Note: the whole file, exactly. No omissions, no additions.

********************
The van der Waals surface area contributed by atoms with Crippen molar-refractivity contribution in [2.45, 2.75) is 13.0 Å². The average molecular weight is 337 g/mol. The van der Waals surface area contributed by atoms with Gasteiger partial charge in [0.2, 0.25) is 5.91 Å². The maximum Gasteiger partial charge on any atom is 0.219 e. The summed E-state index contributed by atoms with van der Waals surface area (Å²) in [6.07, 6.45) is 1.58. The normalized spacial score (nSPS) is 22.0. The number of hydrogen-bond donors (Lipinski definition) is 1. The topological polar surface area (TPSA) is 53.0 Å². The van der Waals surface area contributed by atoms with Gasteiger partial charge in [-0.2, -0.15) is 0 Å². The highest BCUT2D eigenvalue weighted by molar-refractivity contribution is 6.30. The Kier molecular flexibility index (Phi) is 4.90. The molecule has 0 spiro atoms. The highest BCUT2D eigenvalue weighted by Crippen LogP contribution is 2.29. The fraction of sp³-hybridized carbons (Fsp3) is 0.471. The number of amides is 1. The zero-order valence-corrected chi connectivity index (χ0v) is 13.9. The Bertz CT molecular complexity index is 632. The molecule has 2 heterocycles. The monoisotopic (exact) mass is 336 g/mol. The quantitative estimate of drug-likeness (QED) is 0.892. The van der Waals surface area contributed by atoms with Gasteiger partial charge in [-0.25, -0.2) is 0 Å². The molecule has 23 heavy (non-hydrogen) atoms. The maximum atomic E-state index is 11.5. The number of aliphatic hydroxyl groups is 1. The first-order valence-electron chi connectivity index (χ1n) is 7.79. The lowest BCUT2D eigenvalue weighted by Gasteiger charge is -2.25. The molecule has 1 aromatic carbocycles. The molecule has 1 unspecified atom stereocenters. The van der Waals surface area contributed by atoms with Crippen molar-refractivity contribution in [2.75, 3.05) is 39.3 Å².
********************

The van der Waals surface area contributed by atoms with Crippen molar-refractivity contribution in [2.45, 2.75) is 13.0 Å². The average molecular weight is 337 g/mol. The van der Waals surface area contributed by atoms with Gasteiger partial charge in [0.2, 0.25) is 5.91 Å². The maximum Gasteiger partial charge on any atom is 0.219 e. The summed E-state index contributed by atoms with van der Waals surface area (Å²) in [6.07, 6.45) is 1.58. The normalized spacial score (nSPS) is 22.0. The number of hydrogen-bond donors (Lipinski definition) is 1. The topological polar surface area (TPSA) is 53.0 Å². The van der Waals surface area contributed by atoms with Gasteiger partial charge in [-0.2, -0.15) is 0 Å². The highest BCUT2D eigenvalue weighted by molar-refractivity contribution is 6.30. The Kier molecular flexibility index (Phi) is 4.90. The molecule has 0 spiro atoms. The highest BCUT2D eigenvalue weighted by Crippen LogP contribution is 2.29. The fraction of sp³-hybridized carbons (Fsp3) is 0.471. The number of amides is 1. The zero-order valence-corrected chi connectivity index (χ0v) is 13.9. The Bertz CT molecular complexity index is 632. The molecule has 2 heterocycles. The monoisotopic (exact) mass is 336 g/mol. The quantitative estimate of drug-likeness (QED) is 0.892. The van der Waals surface area contributed by atoms with Gasteiger partial charge in [-0.25, -0.2) is 0 Å². The molecule has 23 heavy (non-hydrogen) atoms. The maximum atomic E-state index is 11.5. The number of aliphatic hydroxyl groups is 1. The first-order valence-electron chi connectivity index (χ1n) is 7.79. The lowest BCUT2D eigenvalue weighted by Gasteiger charge is -2.25. The molecule has 1 aromatic carbocycles. The molecule has 1 unspecified atom stereocenters. The van der Waals surface area contributed by atoms with Crippen molar-refractivity contribution in [2.75, 3.05) is 39.3 Å².